The art of numbers

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The art of numbers

Kona Macphee
May 1999

It's not unheard of for mathematicians and artists to look at each other with suspicion, and yet numerical relationships underly much form in art and nature. Indeed, many mathematicians are driven by a strongly aesthetic sense of creativity: "There is no permanent place in the world for ugly mathematics", as the mathematician G.H. Hardy once said.

At the Hewlett Packard campus in Bristol, a group of keen researchers have been bringing together the worlds of advanced mathematics and fine art under the umbrella of a Mathematics and Art Project. This project was supported by a Hewlett-Packard initiative, and by the Communications department at HP Labs Bristol, and involved researchers from the Basic Research Institute for the Mathematical Sciences (BRIMS). PASS Maths paid a visit to the project to look at some of their work.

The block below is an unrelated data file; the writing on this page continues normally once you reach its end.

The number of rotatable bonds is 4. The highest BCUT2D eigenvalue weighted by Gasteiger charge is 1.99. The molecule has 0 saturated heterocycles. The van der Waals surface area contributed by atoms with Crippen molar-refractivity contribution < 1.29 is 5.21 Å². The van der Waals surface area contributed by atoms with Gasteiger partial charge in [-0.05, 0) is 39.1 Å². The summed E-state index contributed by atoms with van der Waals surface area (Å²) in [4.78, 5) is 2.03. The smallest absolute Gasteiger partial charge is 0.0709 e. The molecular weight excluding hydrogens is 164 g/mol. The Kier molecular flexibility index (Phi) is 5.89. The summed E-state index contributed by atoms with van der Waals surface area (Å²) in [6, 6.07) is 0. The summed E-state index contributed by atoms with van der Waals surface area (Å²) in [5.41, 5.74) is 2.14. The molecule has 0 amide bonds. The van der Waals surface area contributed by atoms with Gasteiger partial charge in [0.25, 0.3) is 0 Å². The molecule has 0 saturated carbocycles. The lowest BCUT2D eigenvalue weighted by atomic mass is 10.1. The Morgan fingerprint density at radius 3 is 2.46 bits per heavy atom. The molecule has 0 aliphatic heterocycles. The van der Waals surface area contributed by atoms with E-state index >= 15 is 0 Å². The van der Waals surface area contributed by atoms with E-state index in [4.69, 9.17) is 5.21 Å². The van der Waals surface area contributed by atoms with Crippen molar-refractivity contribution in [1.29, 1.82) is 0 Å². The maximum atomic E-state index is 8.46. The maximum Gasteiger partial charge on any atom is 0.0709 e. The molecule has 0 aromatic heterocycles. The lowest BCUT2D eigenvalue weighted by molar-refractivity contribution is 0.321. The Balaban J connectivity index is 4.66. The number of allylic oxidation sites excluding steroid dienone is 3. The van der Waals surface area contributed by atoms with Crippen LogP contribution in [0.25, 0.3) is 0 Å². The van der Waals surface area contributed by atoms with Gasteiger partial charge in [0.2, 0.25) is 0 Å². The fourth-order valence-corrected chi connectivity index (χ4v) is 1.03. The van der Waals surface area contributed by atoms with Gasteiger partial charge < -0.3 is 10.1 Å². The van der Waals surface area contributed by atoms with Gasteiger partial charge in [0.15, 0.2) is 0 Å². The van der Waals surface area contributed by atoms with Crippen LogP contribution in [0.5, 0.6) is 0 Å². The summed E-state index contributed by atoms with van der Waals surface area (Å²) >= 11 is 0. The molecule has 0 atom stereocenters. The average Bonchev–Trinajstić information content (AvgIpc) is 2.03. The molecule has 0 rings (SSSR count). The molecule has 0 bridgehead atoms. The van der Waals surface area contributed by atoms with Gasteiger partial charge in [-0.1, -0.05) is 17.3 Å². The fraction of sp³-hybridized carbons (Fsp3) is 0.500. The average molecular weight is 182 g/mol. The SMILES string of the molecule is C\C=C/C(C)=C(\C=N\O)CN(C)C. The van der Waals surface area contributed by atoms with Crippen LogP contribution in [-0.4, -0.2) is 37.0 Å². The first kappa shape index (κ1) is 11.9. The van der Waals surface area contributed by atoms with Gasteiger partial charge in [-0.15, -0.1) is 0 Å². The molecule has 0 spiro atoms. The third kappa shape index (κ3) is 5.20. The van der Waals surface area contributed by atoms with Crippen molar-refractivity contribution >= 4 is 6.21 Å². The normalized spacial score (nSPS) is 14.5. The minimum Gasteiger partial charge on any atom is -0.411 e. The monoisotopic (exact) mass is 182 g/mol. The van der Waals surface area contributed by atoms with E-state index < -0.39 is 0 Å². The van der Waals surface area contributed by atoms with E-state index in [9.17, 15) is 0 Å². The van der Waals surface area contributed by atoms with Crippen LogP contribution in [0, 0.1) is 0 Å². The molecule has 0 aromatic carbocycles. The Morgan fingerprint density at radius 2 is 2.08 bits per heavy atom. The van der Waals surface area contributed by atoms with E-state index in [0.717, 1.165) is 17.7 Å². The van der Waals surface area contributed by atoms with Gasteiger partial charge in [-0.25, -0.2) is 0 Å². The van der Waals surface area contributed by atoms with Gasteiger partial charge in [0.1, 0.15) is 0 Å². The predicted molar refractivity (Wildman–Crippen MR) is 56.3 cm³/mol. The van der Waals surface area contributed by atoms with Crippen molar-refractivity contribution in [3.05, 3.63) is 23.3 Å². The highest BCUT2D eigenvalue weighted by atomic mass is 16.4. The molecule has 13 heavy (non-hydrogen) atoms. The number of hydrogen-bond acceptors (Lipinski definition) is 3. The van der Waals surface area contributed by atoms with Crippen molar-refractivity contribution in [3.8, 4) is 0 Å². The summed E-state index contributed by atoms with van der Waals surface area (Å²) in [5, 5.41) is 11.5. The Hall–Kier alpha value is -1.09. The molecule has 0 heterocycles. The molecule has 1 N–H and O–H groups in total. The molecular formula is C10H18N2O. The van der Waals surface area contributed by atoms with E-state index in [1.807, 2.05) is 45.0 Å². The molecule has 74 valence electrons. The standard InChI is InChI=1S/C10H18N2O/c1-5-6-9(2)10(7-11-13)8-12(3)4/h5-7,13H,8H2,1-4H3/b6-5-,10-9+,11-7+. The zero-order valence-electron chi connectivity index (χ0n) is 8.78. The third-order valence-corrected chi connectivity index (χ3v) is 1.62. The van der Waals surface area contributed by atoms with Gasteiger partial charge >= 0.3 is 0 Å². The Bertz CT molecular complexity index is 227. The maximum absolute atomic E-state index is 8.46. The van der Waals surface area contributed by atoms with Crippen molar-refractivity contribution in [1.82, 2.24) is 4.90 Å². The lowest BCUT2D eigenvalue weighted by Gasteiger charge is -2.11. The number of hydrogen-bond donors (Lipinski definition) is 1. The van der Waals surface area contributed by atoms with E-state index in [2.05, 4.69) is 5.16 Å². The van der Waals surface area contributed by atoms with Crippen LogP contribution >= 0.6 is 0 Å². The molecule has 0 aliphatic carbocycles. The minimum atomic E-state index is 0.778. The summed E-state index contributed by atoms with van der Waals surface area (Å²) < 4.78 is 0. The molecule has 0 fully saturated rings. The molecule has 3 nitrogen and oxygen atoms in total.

HP Laboratories, Bristol

Figure 1: HP Laboratories, Bristol (photo courtesy Hewlett Packard).

Hewlett Packard established the Basic Research Institute in the Mathematical Sciences at the Bristol campus in 1994.

The key research areas in which BRIMS is working (quantum physics, probability theory and dynamical systems) have been chosen to meet the Company's long term business needs, but within this constraint researchers are free to pursue their own interests. The Institute is run rather like a University research group, with support for travel and public meetings, and temporary placements for visiting researchers, postdoctoral assistants and graduate students.

The Mathematics and Art Project

Figure 2: Simon Thomas (left) and Andy Burbanks, Mathematics and Art Project.